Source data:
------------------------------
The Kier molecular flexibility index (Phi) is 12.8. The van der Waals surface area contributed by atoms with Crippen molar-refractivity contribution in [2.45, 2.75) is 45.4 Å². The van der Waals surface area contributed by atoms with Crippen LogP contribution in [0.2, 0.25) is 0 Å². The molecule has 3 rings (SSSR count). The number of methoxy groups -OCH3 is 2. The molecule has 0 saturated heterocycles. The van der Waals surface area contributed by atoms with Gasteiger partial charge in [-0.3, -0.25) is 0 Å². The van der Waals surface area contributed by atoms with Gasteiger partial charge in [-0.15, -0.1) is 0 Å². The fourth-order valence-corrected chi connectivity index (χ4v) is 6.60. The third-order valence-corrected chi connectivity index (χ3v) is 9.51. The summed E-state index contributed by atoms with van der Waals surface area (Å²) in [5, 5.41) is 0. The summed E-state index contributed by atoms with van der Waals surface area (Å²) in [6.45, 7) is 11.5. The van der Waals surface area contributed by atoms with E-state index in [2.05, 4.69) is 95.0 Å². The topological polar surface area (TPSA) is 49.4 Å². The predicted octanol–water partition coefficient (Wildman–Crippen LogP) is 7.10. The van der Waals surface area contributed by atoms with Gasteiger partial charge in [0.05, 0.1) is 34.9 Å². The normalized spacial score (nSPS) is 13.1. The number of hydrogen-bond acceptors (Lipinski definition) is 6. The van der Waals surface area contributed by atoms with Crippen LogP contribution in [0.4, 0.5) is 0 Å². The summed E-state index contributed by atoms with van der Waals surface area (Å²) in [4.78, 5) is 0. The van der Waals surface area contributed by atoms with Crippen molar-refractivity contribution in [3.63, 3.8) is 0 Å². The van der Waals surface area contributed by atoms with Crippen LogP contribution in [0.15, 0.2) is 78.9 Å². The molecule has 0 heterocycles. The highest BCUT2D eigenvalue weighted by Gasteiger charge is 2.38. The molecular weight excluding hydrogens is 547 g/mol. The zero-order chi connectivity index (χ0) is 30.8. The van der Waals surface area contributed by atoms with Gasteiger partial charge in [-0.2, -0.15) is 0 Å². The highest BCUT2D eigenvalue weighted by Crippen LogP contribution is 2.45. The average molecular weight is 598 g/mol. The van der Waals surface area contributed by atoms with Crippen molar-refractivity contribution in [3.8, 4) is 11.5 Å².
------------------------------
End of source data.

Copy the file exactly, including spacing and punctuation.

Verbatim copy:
The Kier molecular flexibility index (Phi) is 12.8. The van der Waals surface area contributed by atoms with Crippen molar-refractivity contribution in [2.45, 2.75) is 45.4 Å². The van der Waals surface area contributed by atoms with Crippen LogP contribution in [0.2, 0.25) is 0 Å². The molecule has 3 rings (SSSR count). The number of methoxy groups -OCH3 is 2. The molecule has 0 saturated heterocycles. The van der Waals surface area contributed by atoms with Gasteiger partial charge in [-0.3, -0.25) is 0 Å². The van der Waals surface area contributed by atoms with Gasteiger partial charge in [-0.15, -0.1) is 0 Å². The fourth-order valence-corrected chi connectivity index (χ4v) is 6.60. The third-order valence-corrected chi connectivity index (χ3v) is 9.51. The summed E-state index contributed by atoms with van der Waals surface area (Å²) in [5, 5.41) is 0. The summed E-state index contributed by atoms with van der Waals surface area (Å²) in [6.45, 7) is 11.5. The van der Waals surface area contributed by atoms with E-state index in [2.05, 4.69) is 95.0 Å². The topological polar surface area (TPSA) is 49.4 Å². The predicted octanol–water partition coefficient (Wildman–Crippen LogP) is 7.10. The van der Waals surface area contributed by atoms with Gasteiger partial charge in [0.05, 0.1) is 34.9 Å². The normalized spacial score (nSPS) is 13.1. The number of hydrogen-bond acceptors (Lipinski definition) is 6. The van der Waals surface area contributed by atoms with Crippen LogP contribution in [0.4, 0.5) is 0 Å². The summed E-state index contributed by atoms with van der Waals surface area (Å²) in [4.78, 5) is 0. The van der Waals surface area contributed by atoms with Crippen molar-refractivity contribution in [3.63, 3.8) is 0 Å². The van der Waals surface area contributed by atoms with Crippen LogP contribution in [0.15, 0.2) is 78.9 Å². The molecule has 0 heterocycles. The highest BCUT2D eigenvalue weighted by Gasteiger charge is 2.38. The molecular weight excluding hydrogens is 547 g/mol. The zero-order chi connectivity index (χ0) is 30.8. The van der Waals surface area contributed by atoms with Gasteiger partial charge in [-0.2, -0.15) is 0 Å². The highest BCUT2D eigenvalue weighted by Crippen LogP contribution is 2.45. The average molecular weight is 598 g/mol. The van der Waals surface area contributed by atoms with Crippen molar-refractivity contribution in [3.8, 4) is 11.5 Å².